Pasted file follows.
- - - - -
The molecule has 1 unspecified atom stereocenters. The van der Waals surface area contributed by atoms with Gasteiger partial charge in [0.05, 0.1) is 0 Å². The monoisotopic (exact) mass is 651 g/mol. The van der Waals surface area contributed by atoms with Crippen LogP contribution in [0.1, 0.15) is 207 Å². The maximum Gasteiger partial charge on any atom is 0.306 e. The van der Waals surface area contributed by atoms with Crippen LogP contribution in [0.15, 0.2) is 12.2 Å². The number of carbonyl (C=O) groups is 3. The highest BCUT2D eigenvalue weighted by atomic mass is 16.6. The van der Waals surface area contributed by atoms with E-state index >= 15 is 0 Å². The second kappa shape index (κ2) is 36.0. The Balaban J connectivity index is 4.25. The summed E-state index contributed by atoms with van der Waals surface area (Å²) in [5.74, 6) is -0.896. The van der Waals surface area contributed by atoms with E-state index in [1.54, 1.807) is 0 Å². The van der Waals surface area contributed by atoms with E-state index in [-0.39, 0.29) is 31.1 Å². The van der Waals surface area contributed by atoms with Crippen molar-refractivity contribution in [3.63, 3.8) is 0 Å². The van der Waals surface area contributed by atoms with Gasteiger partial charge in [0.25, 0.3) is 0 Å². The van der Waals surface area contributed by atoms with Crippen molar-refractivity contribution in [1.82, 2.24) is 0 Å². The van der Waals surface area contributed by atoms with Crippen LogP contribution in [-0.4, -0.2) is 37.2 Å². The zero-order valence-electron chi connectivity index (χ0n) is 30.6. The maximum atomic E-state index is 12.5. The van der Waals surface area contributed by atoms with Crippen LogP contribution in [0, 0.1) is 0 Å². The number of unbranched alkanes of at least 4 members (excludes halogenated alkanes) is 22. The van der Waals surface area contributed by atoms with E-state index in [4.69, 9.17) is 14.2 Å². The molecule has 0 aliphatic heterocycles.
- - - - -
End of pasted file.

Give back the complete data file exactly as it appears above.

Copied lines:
The molecule has 1 unspecified atom stereocenters. The van der Waals surface area contributed by atoms with Gasteiger partial charge in [0.05, 0.1) is 0 Å². The monoisotopic (exact) mass is 651 g/mol. The van der Waals surface area contributed by atoms with Crippen LogP contribution in [0.1, 0.15) is 207 Å². The maximum Gasteiger partial charge on any atom is 0.306 e. The van der Waals surface area contributed by atoms with Crippen LogP contribution in [0.15, 0.2) is 12.2 Å². The number of carbonyl (C=O) groups is 3. The highest BCUT2D eigenvalue weighted by atomic mass is 16.6. The van der Waals surface area contributed by atoms with E-state index >= 15 is 0 Å². The second kappa shape index (κ2) is 36.0. The Balaban J connectivity index is 4.25. The summed E-state index contributed by atoms with van der Waals surface area (Å²) in [5.74, 6) is -0.896. The van der Waals surface area contributed by atoms with E-state index in [1.54, 1.807) is 0 Å². The van der Waals surface area contributed by atoms with E-state index in [-0.39, 0.29) is 31.1 Å². The van der Waals surface area contributed by atoms with Crippen molar-refractivity contribution in [3.63, 3.8) is 0 Å². The van der Waals surface area contributed by atoms with Gasteiger partial charge in [0.25, 0.3) is 0 Å². The van der Waals surface area contributed by atoms with Crippen molar-refractivity contribution in [1.82, 2.24) is 0 Å². The van der Waals surface area contributed by atoms with Crippen LogP contribution in [-0.4, -0.2) is 37.2 Å². The zero-order valence-electron chi connectivity index (χ0n) is 30.6. The maximum atomic E-state index is 12.5. The van der Waals surface area contributed by atoms with Crippen LogP contribution in [0, 0.1) is 0 Å². The number of unbranched alkanes of at least 4 members (excludes halogenated alkanes) is 22. The van der Waals surface area contributed by atoms with E-state index in [4.69, 9.17) is 14.2 Å². The molecule has 0 aliphatic heterocycles.